a ghost story.

It was a dark, cold night. I  was out with my friends but I had been battling anxiety all afternoon so I went back home. As soon as I walked in, I heard random chatter so  I went to check if my sister was home. She wasn’t. “It must have been the wind”- I said to myself. I went and turned all the lights off and decided to get some sleep. I kept hearing weird sounds and noises which I kept confidently attributing to the wind. In my bed, I was just tossing and turning, I couldn’t sleep at all. Suddenly, I had an overwhelming feeling of fear for no reason. I had to go and turn all of the lights back on. I went back into my room and locked the door. I was laying down staring at the wall when suddenly I saw something. I was shocked and I couldn’t move. Everyone is always telling me their scary ghost stories, but I didn’t care for them since I had never experienced it personally. Until now. At around 1 am on a Thursday night, I realized I had been ghosted.

In this day-and-age, everyone has a ghost story.  I am talking about real ghost stories, not the made-up ones about seeing dead people and shit. I am talking about the real ghosting phenomenon. If you’re like my cousin Jorge and you’re not in touch with popular culture, to ghost somebody means to abruptly end all means of communication with someone who you have had any kind of relationship with. Whether it is that guy you just had terrible sex with or that fake friend who just got on your last damn nerve, you can essentially ghost anyone in your life. But, should you?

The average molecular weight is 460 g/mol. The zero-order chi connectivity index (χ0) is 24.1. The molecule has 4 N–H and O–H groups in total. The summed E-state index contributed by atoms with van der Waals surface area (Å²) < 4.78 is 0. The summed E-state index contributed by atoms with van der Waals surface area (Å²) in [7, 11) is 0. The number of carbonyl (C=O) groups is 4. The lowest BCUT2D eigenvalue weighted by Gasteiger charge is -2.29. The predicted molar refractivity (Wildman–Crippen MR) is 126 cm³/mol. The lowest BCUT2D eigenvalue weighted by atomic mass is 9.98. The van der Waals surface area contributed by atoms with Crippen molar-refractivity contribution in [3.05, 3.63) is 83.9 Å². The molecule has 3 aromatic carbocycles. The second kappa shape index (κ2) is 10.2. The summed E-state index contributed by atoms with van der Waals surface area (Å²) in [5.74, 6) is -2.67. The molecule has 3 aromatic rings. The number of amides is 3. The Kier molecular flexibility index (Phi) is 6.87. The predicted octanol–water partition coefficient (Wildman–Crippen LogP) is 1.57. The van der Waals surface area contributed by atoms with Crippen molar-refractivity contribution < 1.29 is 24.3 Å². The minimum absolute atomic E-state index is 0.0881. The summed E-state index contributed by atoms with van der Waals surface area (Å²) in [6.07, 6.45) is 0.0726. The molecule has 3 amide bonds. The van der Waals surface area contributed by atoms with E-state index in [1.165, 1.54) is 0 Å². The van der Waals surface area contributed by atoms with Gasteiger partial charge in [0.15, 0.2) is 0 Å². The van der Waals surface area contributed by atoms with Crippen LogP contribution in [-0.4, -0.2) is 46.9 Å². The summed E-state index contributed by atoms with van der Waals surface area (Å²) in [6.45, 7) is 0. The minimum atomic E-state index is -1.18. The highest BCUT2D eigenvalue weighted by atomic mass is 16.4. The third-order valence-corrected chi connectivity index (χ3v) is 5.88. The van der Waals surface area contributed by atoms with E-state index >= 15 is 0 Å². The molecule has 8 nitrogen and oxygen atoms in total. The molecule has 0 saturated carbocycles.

When I was ghosted, let me tell you, it didn’t feel great. I kept wondering about what went wrong. One day we were replying to each other within seconds, making plans, having a great conversation, and the next day, it was over. Having someone completely cut me out of their life with no explanation whatsoever affected my self confidence. The next few days after being ghosted, I started thinking about the things that were wrong about me that might push people away. Maybe my personality is not as great as I think it is. Maybe people don’t find me attractive at all. Maybe I’m just not loveable or dateable. Hell, maybe it’s my lisp or my thick Mexican accent. What I was doing here was looking for the things I did wrong, when in reality, a person who ghosts someone is in the wrong.

Some people might hide behind the “I don’t want to hurt your feelings” or “I don’t want to have that awkward conversation.” But the reality is, by depriving someone of a clear, no-bullshit ending, you’re doing more damage than you think. Psychologically, you’re abandoning someone, betraying their trust, and ultimately, leaving them confused about what went wrong. The way I look at it is, if you were looking for a job, wouldn’t you like to get that annoying “your qualifications didn’t match our requirements” email rather than to keep wondering if you had a shot? Yes, it would probably suck, maybe you really wanted that job. Maybe you saw a lot of potential in that job and you could see all the great benefits in the future. But by having that definite conclusion, however abrupt, you also get a sense of hope. Yes, this opportunity closed, but perhaps a better one is in the horizon. That’s a way better sentiment than “maybe they hated my interview! maybe my outfit was bad! maybe I’m just not good enough!”

The point I wanted to make in this “scary ghost story” was a simple one. I want you to know that when someone ghosts you it says nothing about your worth or character and everything about the person doing the ghosting (the ghoster?). People who ghost lack the courage to deal with the discomfort of their emotions or yours. People who ghost don’t understand the  impact of their actions, or worse, they don’t care. People who ghost lack the maturity to act rationally and deal with issues directly.

Maybe while being ghosted, you also dodged a bullet.



When I was ghosted I went through all the phases: shock, denial, anger, sadness, acceptance. So will you.







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